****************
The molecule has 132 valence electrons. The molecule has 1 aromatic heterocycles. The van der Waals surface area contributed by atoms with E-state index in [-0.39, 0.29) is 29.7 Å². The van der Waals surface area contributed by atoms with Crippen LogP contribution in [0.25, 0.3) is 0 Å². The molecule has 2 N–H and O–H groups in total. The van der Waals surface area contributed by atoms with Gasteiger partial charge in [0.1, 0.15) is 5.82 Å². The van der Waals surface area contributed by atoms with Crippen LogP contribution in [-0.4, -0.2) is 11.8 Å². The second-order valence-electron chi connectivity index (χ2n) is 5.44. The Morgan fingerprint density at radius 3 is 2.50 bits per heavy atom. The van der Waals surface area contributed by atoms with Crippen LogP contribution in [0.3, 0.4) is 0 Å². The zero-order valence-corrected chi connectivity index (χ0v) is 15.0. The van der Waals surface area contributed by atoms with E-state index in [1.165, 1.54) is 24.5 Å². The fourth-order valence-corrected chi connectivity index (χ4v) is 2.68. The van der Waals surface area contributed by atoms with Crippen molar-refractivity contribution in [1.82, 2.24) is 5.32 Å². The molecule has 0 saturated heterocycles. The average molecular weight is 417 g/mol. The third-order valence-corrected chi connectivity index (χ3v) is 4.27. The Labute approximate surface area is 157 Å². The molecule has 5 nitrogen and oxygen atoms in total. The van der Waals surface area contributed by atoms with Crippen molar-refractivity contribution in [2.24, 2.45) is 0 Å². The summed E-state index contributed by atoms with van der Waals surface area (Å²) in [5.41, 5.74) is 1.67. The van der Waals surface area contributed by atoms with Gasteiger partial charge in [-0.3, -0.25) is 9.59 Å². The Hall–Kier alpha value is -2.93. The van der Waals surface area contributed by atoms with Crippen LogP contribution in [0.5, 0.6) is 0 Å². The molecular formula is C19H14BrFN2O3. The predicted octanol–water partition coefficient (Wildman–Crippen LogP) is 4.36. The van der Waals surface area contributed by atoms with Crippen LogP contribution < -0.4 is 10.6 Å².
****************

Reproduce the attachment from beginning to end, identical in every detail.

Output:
The molecule has 132 valence electrons. The molecule has 1 aromatic heterocycles. The van der Waals surface area contributed by atoms with E-state index in [-0.39, 0.29) is 29.7 Å². The van der Waals surface area contributed by atoms with Crippen LogP contribution in [0.25, 0.3) is 0 Å². The molecule has 2 N–H and O–H groups in total. The van der Waals surface area contributed by atoms with Gasteiger partial charge in [0.1, 0.15) is 5.82 Å². The van der Waals surface area contributed by atoms with Crippen LogP contribution in [-0.4, -0.2) is 11.8 Å². The second-order valence-electron chi connectivity index (χ2n) is 5.44. The Morgan fingerprint density at radius 3 is 2.50 bits per heavy atom. The van der Waals surface area contributed by atoms with Crippen LogP contribution in [0.3, 0.4) is 0 Å². The zero-order valence-corrected chi connectivity index (χ0v) is 15.0. The van der Waals surface area contributed by atoms with E-state index in [1.165, 1.54) is 24.5 Å². The fourth-order valence-corrected chi connectivity index (χ4v) is 2.68. The van der Waals surface area contributed by atoms with Crippen molar-refractivity contribution in [1.82, 2.24) is 5.32 Å². The molecule has 0 saturated heterocycles. The average molecular weight is 417 g/mol. The third-order valence-corrected chi connectivity index (χ3v) is 4.27. The Labute approximate surface area is 157 Å². The molecule has 5 nitrogen and oxygen atoms in total. The van der Waals surface area contributed by atoms with Crippen molar-refractivity contribution in [2.24, 2.45) is 0 Å². The summed E-state index contributed by atoms with van der Waals surface area (Å²) in [5.41, 5.74) is 1.67. The van der Waals surface area contributed by atoms with Gasteiger partial charge in [-0.3, -0.25) is 9.59 Å². The Hall–Kier alpha value is -2.93. The van der Waals surface area contributed by atoms with Crippen LogP contribution in [0.5, 0.6) is 0 Å². The molecular formula is C19H14BrFN2O3. The predicted octanol–water partition coefficient (Wildman–Crippen LogP) is 4.36. The van der Waals surface area contributed by atoms with Crippen LogP contribution < -0.4 is 10.6 Å².